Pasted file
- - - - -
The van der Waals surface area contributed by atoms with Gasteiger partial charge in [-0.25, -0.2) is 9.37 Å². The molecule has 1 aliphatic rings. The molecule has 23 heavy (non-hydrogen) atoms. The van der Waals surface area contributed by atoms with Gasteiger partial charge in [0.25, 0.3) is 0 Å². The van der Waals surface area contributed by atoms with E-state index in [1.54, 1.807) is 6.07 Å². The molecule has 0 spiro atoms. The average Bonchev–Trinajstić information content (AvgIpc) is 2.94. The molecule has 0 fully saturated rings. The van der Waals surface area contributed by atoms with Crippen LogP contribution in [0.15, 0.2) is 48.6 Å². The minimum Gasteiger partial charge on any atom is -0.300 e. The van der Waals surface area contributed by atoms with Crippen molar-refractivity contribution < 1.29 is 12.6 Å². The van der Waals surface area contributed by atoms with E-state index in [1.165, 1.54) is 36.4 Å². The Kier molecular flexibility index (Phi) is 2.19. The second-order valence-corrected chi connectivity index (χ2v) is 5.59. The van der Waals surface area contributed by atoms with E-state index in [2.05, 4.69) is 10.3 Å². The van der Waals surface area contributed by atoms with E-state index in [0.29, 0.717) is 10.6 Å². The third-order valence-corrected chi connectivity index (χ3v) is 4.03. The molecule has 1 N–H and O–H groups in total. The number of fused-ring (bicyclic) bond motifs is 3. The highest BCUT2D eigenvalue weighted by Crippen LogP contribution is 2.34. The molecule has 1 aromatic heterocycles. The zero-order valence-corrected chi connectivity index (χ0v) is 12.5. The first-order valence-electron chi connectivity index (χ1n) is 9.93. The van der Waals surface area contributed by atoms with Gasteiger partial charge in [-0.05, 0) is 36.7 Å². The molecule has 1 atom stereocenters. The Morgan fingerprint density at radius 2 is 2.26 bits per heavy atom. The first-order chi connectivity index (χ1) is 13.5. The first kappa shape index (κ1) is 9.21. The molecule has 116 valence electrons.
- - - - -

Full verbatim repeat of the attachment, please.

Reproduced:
The van der Waals surface area contributed by atoms with Gasteiger partial charge in [-0.25, -0.2) is 9.37 Å². The molecule has 1 aliphatic rings. The molecule has 23 heavy (non-hydrogen) atoms. The van der Waals surface area contributed by atoms with Gasteiger partial charge in [0.25, 0.3) is 0 Å². The van der Waals surface area contributed by atoms with E-state index in [1.54, 1.807) is 6.07 Å². The molecule has 0 spiro atoms. The average Bonchev–Trinajstić information content (AvgIpc) is 2.94. The molecule has 0 fully saturated rings. The van der Waals surface area contributed by atoms with Crippen LogP contribution in [0.15, 0.2) is 48.6 Å². The minimum Gasteiger partial charge on any atom is -0.300 e. The van der Waals surface area contributed by atoms with Crippen molar-refractivity contribution < 1.29 is 12.6 Å². The van der Waals surface area contributed by atoms with E-state index in [1.165, 1.54) is 36.4 Å². The Kier molecular flexibility index (Phi) is 2.19. The second-order valence-corrected chi connectivity index (χ2v) is 5.59. The van der Waals surface area contributed by atoms with E-state index in [2.05, 4.69) is 10.3 Å². The van der Waals surface area contributed by atoms with E-state index in [0.29, 0.717) is 10.6 Å². The third-order valence-corrected chi connectivity index (χ3v) is 4.03. The molecule has 1 N–H and O–H groups in total. The number of fused-ring (bicyclic) bond motifs is 3. The highest BCUT2D eigenvalue weighted by Crippen LogP contribution is 2.34. The molecule has 1 aromatic heterocycles. The zero-order valence-corrected chi connectivity index (χ0v) is 12.5. The first-order valence-electron chi connectivity index (χ1n) is 9.93. The van der Waals surface area contributed by atoms with Gasteiger partial charge in [-0.05, 0) is 36.7 Å². The molecule has 1 atom stereocenters. The Morgan fingerprint density at radius 2 is 2.26 bits per heavy atom. The first-order chi connectivity index (χ1) is 13.5. The first kappa shape index (κ1) is 9.21. The molecule has 116 valence electrons.